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Race Report: Rockin’ K 50 mile Ultramarathon

The Barkley Marathons: Ultramarathon Documentary

April 9, 2012 Comments (0) High five to the regular guy, Interviews, Race Reports

Badger Mountain Ultra – a runner takes on his first 100

I’ve known Jeff Webb for a while now via our favorite social media sites, Twitter and When I heard Jeff was doing his first 100-mile Ultra I got pretty excited and asked to hear all the details. I’ve run a 50k before and am signed up for a 50-mile in July, but I’m still wary of the 100-mile race because it seems like you have to be a special kind of crazy to think it’s a “good idea” to run that far, just cuz you can. Seeing as how Jeff seems pretty normal, I was intrigued to learn about the rationale behind prepping for the race, and then hearing about the race itself.

Jeff wrote up his own race report, and I’ve told his story on my blog as well. This, however, is a Q&A, with answers straight from the source.

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SMZRunner: This is your first 100 miler, right? Have you done Ultras before? What made you want to jump to this distance?

Jeff Webb: Yes, this was my first 100-mile race. I’ve done 8 or 9 trail races of marathon or longer but the furthest I had ever run before this was 41.6 miles at a 12 hour race in October. That is when I decided I could make the step to the 100 mile distance – I had not trained all that much and still got in nearly 42 miles with a lot of elevation without feeling beat up after. As far as why my friend Desiree and I talked ourselves into it; I suppose it was just the next step. There is a big ultra running community in Seattle and most of the people I know in the group have run the local 100’s so that was also a motivator. I had planned on Cascade Crest 100 being my first (which I’m doing in August) but Desiree and decided to shoot for Badger Mountain earlier in the year.

SMZRunner: Did you have anyone with you that planned to run the race as well? How did you go about finding a crew?

I knew a lot of people running the race, so that was fun. Desiree and I decided early on that we would run together and then my friend Jeremy from Arkansas signed up as well. As the race got closer we decided that we’d stick together as much as possible during the run; we were concerned about exposure and course markings.

My crew pretty much volunteered to help without me asking them which was great. I run a lot with my friend Karlee so when she found out I was doing Badger she immediately volunteered. I kept confirming for a couple of months just to be sure – it’s a big commitment. My brother who lives in Montana also volunteered when I talked to him in January.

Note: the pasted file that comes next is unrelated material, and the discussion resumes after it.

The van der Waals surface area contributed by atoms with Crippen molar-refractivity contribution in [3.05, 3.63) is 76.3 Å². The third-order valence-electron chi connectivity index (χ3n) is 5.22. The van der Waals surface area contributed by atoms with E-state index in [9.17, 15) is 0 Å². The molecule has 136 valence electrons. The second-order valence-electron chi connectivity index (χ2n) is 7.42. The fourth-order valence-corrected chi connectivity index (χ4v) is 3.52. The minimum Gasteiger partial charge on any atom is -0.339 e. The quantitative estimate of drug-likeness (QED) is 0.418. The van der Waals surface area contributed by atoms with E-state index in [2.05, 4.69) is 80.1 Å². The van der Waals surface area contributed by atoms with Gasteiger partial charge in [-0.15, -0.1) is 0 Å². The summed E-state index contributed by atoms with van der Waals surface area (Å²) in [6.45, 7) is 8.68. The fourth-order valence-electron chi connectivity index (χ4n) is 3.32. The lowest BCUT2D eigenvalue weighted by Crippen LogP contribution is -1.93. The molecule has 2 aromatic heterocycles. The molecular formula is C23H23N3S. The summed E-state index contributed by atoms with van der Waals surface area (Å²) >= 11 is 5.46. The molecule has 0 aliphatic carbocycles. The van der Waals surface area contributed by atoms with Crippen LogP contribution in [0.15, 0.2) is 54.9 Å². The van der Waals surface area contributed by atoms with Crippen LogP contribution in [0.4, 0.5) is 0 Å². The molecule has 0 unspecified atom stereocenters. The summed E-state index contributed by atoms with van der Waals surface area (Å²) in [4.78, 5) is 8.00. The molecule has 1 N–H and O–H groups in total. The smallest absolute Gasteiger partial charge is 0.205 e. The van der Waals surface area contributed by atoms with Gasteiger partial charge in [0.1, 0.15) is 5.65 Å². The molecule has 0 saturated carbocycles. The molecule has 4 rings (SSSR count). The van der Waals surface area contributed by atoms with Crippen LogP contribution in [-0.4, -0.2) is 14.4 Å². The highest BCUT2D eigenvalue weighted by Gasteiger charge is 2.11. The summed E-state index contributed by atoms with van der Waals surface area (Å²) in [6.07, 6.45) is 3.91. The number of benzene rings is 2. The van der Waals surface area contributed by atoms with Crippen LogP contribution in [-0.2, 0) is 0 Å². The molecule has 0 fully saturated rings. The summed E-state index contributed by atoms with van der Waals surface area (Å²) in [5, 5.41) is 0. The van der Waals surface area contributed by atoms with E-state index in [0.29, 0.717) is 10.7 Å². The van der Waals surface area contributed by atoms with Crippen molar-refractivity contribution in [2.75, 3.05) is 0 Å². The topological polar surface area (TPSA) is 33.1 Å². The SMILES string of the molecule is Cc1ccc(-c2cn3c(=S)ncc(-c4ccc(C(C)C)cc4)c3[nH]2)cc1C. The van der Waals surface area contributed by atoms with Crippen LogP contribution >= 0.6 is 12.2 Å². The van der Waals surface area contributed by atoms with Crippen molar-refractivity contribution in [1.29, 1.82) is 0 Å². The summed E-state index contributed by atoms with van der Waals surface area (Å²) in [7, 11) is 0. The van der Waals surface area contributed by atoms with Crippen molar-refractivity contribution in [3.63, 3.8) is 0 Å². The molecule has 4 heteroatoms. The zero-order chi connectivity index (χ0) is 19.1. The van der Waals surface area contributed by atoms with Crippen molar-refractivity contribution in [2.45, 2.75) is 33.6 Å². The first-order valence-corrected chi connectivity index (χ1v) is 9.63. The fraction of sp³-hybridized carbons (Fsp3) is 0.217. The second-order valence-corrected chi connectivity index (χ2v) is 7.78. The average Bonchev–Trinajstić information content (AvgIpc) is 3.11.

SMZRunner: What kind of training did you do to prepare for this? What was your longest training run?

Jeff Webb: We had about 13 weeks after Seattle Marathon (where we decided) to train so I did as many back-to-back long runs as possible on the weekends. I would usually run roads 16-20 miles around my hood on Saturday and then 16-20 miles of trails at Tiger Mountain with my buddies on Sunday. I did a lot of stair workouts during the weekdays and just banked a lot of miles. I did a solo self-supported marathon on December 31 and Desiree and I did an overnight run in February where we got in 33 miles between 10pm and 6:30am. I also ran that morning and hiked in the afternoon both days that weekend so I got in 51 miles in less than two days and drove to Portland and back. That was probably my best training weekend overall. I did one 50k (Orcas Island) to test out the race legs on the trails.

SMZRunner: What kind of surfaces did you run on? What was hard/easy? What kind of shoes did you wear?

Jeff Webb: I think we had 15-16 miles of asphalt during the race. We had some hard gravel surfaces and a lot of jeep roads. Overall the surfaces were pretty hard and punishing. My feet held up ok – I did get blisters on my toes starting at mile 30, which is new for me. It didn’t impact my running too much especially after we taped them up. The bottoms of my feet were pretty worn out by the end of the run but I suppose that’s to be expected. I wore Montrail Rogue Racers and I unfortunately cannot recommend them – the uppers separated from the midsole during the race and I really don’t think they are a good fit for my foot.

SMZRunner: Did you have any concerns about the race, the course, the weather…